I love landscaping with hardy succulents! They’re surprisingly hardy, and depending on the variety chosen, you might find that they require very little care. And depending on your area of the country, tons of hardy succulents can survive the winter, making them perennials that grow well into Spring, Summer, and beyond. Here is a list of my favorite hardy succulents! Keep reading below to learn more.
Hardy Succulents: Garden and Outdoor
If you live in growing zones 6-10 you can plant any of these hardy succulents outdoors. They’ll go into a hibernation period over the winter and will come back vibrant in the Spring.
Aloe Vera plants are part of the succulent family and its not hard to see why. It too stores water in big, gigantic leaves. Its pulp can be used for a variety of things like sunburns. These plants are seriously HARDY, too. They can grow in just about any condition. I can personally affirm this, I had an aloe in the back of my yard that had been forgotten for years. After some tending, it sprang back to life. Aloe does wonderfully in zones 7 and up!
Put this unique succulent in the sunniest corner of your yard and forget about it. Only water when the soil is bone dry as it is extremely susceptible to root rot.
These pretty succulents can grow to be at least 2 feet long, just so long as they are grown in the correct lighting conditions. It requires bright morning sun with afternoon shade. This variety of succulent hates the heat, so be sure to take note of your growing zone…it does best between 6-7.
String of Pearls
Similar to Donkey’s Tail, the String of Pearl plant is great for hanging containers based on the way that it grows. All this plant needs to thrive is plenty of drainage and not much else. Growers should make sure to test the soil with your finger before watering. Only water when the soil feels dry up to your first or second knuckle. A string of Pearls needs a bit of a warmer climate to thrive, I recommend planting in zones 8-10.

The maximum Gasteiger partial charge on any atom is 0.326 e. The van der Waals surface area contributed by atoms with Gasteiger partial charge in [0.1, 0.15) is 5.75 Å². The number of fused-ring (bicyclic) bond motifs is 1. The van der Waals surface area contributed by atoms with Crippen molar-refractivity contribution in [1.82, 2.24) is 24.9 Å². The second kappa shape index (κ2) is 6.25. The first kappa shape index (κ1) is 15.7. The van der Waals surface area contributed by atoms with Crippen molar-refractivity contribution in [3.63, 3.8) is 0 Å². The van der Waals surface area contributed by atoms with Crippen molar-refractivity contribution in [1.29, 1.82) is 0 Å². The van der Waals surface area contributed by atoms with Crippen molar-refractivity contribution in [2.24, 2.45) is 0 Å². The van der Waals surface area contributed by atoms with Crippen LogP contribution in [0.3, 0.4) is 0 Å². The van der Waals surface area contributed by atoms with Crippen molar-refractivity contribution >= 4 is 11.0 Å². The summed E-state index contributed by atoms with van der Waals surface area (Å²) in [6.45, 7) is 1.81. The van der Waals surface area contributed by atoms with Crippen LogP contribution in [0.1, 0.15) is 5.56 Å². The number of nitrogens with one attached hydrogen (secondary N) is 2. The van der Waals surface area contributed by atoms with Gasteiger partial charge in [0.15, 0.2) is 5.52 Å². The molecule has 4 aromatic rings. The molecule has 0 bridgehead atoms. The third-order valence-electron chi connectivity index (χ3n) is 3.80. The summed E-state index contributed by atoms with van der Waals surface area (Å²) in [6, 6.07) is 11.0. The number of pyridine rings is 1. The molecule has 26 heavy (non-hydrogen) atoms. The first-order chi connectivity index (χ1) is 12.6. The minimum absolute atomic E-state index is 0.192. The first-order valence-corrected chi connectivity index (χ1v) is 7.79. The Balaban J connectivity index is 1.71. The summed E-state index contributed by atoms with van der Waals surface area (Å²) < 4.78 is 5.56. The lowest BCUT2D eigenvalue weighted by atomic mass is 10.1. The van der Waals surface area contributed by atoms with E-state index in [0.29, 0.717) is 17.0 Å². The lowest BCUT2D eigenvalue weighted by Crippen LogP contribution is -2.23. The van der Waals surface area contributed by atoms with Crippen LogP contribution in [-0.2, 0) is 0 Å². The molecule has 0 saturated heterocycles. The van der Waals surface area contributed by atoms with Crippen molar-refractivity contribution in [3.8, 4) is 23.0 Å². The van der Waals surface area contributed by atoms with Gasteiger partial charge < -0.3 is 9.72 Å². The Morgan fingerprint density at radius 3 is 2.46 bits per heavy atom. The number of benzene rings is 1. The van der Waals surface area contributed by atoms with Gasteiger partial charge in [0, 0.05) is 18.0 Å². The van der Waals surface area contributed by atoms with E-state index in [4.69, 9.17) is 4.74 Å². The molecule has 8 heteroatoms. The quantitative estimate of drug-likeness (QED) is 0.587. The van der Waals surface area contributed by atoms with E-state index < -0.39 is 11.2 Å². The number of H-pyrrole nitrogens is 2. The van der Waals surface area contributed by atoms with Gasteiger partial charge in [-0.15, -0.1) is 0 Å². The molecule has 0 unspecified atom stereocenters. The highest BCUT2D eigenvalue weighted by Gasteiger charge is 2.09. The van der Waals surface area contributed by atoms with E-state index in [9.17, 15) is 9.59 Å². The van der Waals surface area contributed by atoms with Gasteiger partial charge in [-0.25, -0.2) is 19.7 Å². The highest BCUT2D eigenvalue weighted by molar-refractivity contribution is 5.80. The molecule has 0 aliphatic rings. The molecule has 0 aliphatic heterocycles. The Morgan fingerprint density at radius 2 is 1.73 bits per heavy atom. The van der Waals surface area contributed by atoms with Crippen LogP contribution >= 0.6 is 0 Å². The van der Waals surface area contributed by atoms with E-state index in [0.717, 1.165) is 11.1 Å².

Hardy Succulents: Zone 5
You’ve probably seen one of these succulents as part of a centerpiece somewhere. These succulents can literally survive ANY kind of condition. It thrives in heat, cold, or places where drought is common. It’s impossible to kill this beauty!
You can grow Crassula succulents in as low as zone 5, just as long as you bring them inside over the winter. Crassula, or a Jade plant, needs well-draining soil and plenty of sunshine. It’s slow-growing but is a beauty when it does get larger! Water no more than once weekly.
Hens & Chicks
Like most succulents, this plant loves well-draining soil. These plants require no fertilization and are used to going extended periods without water. They are called “hens & chicks” because the “chicks” can be removed from the “hen” for propagation. This hardy succulent does beautifully in zone 5 because it loves the chilly winters!
Hardy Succulents: Cold (Zone 4 and under)
It can be hard to find hardy succulents that can survive heavy snow and frost. The three below can take all the snow (and more!) that you can throw at it!
Queen Victoria Agave
If you’ve ever visited the desert, you’ve probably seen these plants growing all over the place! Not only are the leaves delicious when made into a sweetener, but they are one of the hardiest succulents in the frost. Let agave plants dry out completely before watering deeply.
This is a succulent variety that survives just about anything. In fact, it is hardy up until -5 degrees! As with most succulents, make sure the soil is well-draining. It also likes to grow in between rocks, so keep this in mind when planning your landscaping.
Though it looks more like wild grass, the Sotol is actually a succulent. And an incredibly cold-hardy one, at that. This plant is hardy in temperatures that get below -20. Keep your plant in full sun, however, and water sparingly!